- Player's need to generally be taking action, not reacting! Occasional reaction is okay ("Oh, no, we've been ambushed by Ninjas!"), but in general actions ("Let's track down and defeat whoever sent Ninjas after us!"). For this reason any plot that focuses on the characters reacting to an external attacker whom the character can do nothing directly against is doomed to piss off players. For example, a campaign where the character's rulership is constantly challenged by the political machinations of an unknown adversary is at risk. If the player's can't chose to track down their adversary, they can only react to the latest attack, then you have a problem. (And of course, if the player's actually have an option, but fail to see it, you have a different problem, but still a problem that is your responsibility to fix.)
- Players must not believe things are happening arbitrarily. Perhaps your villains have a brilliant plan that the player's don't understand, so it just appears that things happen without rhyme or reason, but if that goes on too long your players will become frustrated and give up.
Draw things out
Never rush your big scene, give cool things time to just be cool. Especially if this is a character specific subplot.
Bad: Meeting your estranged brother you never really knew who wants to kill you and holds your birthright: a family crown signifying your right to rule. Then killing him, claiming the crown and the family lands, a few hours later.
Good: Hearing that your estranged brother is looking for you. Seeing the results of his actions. Tangling with his hired goons sent to kill you. Almost catching him, seeing him with the crown. Tracking him down and finally confronting him.
Stories are about conflict. While it doesn't need to be violent conflict, without a struggle there is not story. Make sure you have conflict and that the player characters are directly involved in that conflict. If there isn't any conflict you don't have a story. If the player characters aren't directly involved they are just watching a story, which isn't much of an RPG.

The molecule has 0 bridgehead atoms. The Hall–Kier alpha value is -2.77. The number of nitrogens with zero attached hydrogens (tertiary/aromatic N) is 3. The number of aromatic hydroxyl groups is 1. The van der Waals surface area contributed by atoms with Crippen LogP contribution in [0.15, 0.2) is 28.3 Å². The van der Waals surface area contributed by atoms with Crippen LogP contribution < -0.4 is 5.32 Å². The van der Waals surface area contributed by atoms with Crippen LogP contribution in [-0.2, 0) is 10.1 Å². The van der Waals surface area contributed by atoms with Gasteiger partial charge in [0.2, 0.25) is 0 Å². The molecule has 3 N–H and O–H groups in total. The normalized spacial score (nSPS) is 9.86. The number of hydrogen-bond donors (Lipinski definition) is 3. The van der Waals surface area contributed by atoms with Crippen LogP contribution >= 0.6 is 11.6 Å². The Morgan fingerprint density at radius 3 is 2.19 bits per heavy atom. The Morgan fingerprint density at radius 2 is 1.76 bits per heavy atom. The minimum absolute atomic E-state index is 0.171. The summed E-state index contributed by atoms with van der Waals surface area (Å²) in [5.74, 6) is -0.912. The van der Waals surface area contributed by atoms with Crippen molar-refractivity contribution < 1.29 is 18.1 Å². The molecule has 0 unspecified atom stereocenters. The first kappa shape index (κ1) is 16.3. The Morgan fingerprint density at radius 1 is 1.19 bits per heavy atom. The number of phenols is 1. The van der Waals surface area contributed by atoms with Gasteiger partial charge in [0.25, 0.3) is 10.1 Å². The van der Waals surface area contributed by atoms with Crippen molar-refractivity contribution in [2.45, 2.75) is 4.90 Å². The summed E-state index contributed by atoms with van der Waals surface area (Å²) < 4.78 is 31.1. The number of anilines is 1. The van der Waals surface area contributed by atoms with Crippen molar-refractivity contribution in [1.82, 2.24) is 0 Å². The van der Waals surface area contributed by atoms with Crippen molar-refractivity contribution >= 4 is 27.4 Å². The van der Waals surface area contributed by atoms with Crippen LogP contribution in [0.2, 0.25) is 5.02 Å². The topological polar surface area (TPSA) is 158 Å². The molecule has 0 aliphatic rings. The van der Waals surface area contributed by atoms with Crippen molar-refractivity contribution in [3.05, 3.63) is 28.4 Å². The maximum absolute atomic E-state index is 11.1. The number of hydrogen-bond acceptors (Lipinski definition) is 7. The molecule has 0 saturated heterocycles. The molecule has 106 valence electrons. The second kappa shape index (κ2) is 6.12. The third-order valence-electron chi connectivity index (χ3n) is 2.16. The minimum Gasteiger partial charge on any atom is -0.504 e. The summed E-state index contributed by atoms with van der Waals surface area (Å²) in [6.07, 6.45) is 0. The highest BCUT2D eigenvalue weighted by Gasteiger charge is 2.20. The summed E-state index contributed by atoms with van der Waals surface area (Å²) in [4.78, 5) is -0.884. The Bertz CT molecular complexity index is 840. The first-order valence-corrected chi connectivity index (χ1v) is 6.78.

Are you using the right game?
Is your game system actually supporting the type of game you want to run? If not, your game will suffer. Maybe you want to run exciting pulp action, but if your rules set makes combat dangerous and frequently deadly you're not going get a lot of pulp fights with lots of risks taken. Maybe you want to run a gritty urban game where combat is dangerous, but if the rules don't make combat dangerous your players will happily dive into fights. Is your focus going to be on courtly intrigue? You probably don't want a game that has fifty pages of combat rules and a single page on social interactions.
This can be more subtle. Look at the assumptions your game creates. To take D&D for an example, the game system assumes that characters will build up a collection of magical items, replacing them as they become more powerful. That's a functional game, but it doesn't really match most of fantasy literature where each magical item is treasured. The system also tends to assume plenty of down time for wizards to copy spells and craft magical items, a weakness if you're planning on a high tension campaign where the characters are always on the move. D&D tends to reward heavy armor; the best fighters wear magical full plate mail armor. You can make a successful swashbuckler who runs around without armor, but you're clearly fighting against the system.
Here are just a few things to consider about your system and your expectations:
- How dangerous is combat?
- Who easy is it to heal?
- How dangerous are heroic actions? (e.g. Leaping from a bridge onto a moving train.)
- How are social interactions handled?
- Is inventory important to track?
- How exceptional are the PCs compared to normal people?
- How many normal enemies can a single PC defeat in combat?
It's a widespread belief that rules don't matter. To an extent that's true. A good GM can work with almost any rules set. However, to do so you're spending time tweaking or outright ignoring the rules to make the game better. If the game better supports you instead of spending time thinking about that, you can think about other ways to make your game better.